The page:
Stealth marketing: Restaurants work cost-effective online tools to grow business

“Few industries are more dynamic and competitive than the foodservice business. In order to survive and thrive, restaurateurs and those in related businesses turn to a combination of alternative methods to market their business, reach new customers and retain and increase the frequency of their existing customer base. This article will explore some of these strategies that are used locally and beyond. At the end of the day, it’s all about some form of networking on a personal or electronic level.

Internet as an option

Let’s start with the Internet. It’s increasingly critical for any business of any kind to have a Web site and/or ways for consumers to learn about what it has to offer and services it provides. Even without a Web site, there are ways to reach potential customers via the Internet. Last fall, a friend invited me to dinner at a nice Louisville establishment, Azalea Restaurant on Brownsboro Road. I accepted her invitation, and to my surprise, the next day I received an “e-card” via e-mail from, confirming the reservations and providing other details. It was a very nice touch, and it added to the whole experience! This is a concept that is used in many larger cities, including Louisville, and it has some participation in Lexington, which I predict will increase. Another service is, an online gift certificate service with members locally and nationwide. Some national pizza chains like Papa John’s and Pizza Hut have online delivery and pick-up ordering capability from their corporate Web sites. There are fads, and there are trends. This is a fast evolving trend in my opinion. Additionally, there are many Internet sites to educate tourists and others about a locality, and restaurants need to be aware of those and ascertain how to be included. Another emerging Internet-enabled marketing opportunity is e-mail marketing programs. An operator may want to design his or her own with a local IT professional or use a national group like FishBowl Marketing (www.fishbowl .com).

Barter networks

Now let’s touch on something unique — barter networks. Barter networks are businesses that facilitate the trading of goods and services between businesses and individuals. Central Kentucky has an excellent one in Genesis Trade Exchange (, which has numerous restaurants and catering companies that do business with the over 325 members of the network. A restaurant that joins a barter network is embarking on a “B-to-B,” or business-to-business, strategy. Most restaurants have consumer strategies, but not a business-to-business strategy. By being a member of a barter network, a restaurant can grow its business by trading excess capacity for barter dollars from other members. The restaurant can then use those dollars to conserve cash by buying marketing, advertising and other professional services. Some especially good examples of this include member companies using restaurant members for catering events or to acquire gift certificates to reward employees or valued clients. One example of a business that has benefited from this type of membership is the Blimpie Sub and Salad shop in the Palomar Shopping Center on Harrodsburg Road.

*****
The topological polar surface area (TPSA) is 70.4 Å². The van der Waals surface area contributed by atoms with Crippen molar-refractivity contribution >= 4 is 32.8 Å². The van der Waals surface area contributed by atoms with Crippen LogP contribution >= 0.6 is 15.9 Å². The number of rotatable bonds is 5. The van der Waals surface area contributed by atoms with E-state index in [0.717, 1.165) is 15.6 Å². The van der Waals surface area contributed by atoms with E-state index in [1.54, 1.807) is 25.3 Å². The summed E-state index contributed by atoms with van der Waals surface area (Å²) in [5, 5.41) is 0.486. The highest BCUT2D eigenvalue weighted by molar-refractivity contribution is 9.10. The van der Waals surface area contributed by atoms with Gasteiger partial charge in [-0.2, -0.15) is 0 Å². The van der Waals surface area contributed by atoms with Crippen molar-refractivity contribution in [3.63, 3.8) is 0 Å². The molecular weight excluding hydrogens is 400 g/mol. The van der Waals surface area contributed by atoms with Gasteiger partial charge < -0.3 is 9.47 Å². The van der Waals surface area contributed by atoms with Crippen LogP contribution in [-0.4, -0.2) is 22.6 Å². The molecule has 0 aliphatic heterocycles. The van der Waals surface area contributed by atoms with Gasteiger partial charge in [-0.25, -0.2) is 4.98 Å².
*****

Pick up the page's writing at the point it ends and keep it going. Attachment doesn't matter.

Networking groups

Another approach is for a foodservice operation to join various networking groups. These groups vary in structure and formality. Some meet in the morning and some at lunch, which may pose a problem for certain operators, depending on their concept and business model. One of the more formally structured groups is BNI, or Business Networking International ( For certain foodservice and related businesses, this is a unique way to grow your business. Brenda Travis, owner of Bake My Day Comfort Food and Casual Catering, is a member of the Thoroughbred Referrals Chapter of BNI here in Lexington, and her membership has had a very positive impact on her business. It’s a way to reach a new customer, and once that new customer has a good experience with the restaurant or caterer, then you can count on repeat business. Additional business prospects can come from the word-of-mouth referrals they will provide. From there, it’s a domino effect!

Customer frequency and coupon programs offer more avenues for growth. Some are as simple as punch cards, and on the tenth punch, you get a free meal as a frequency generator. A new and unique player on the local coupon scene is SuddenValues (www.sudden, which combines a structured coupon service with an e-mail marketing program. Providing coupons or gift certificates to radio stations for giveaways is another way to get the name of a business out there.

Finally, never underestimate the power of public relations. This could be as simple as press releases for changes to your concept or special events. Or it could mean involvement in community events to get your name out. All of these things are part of a potentially powerful mix of approaches for the restaurateur to survive and thrive.

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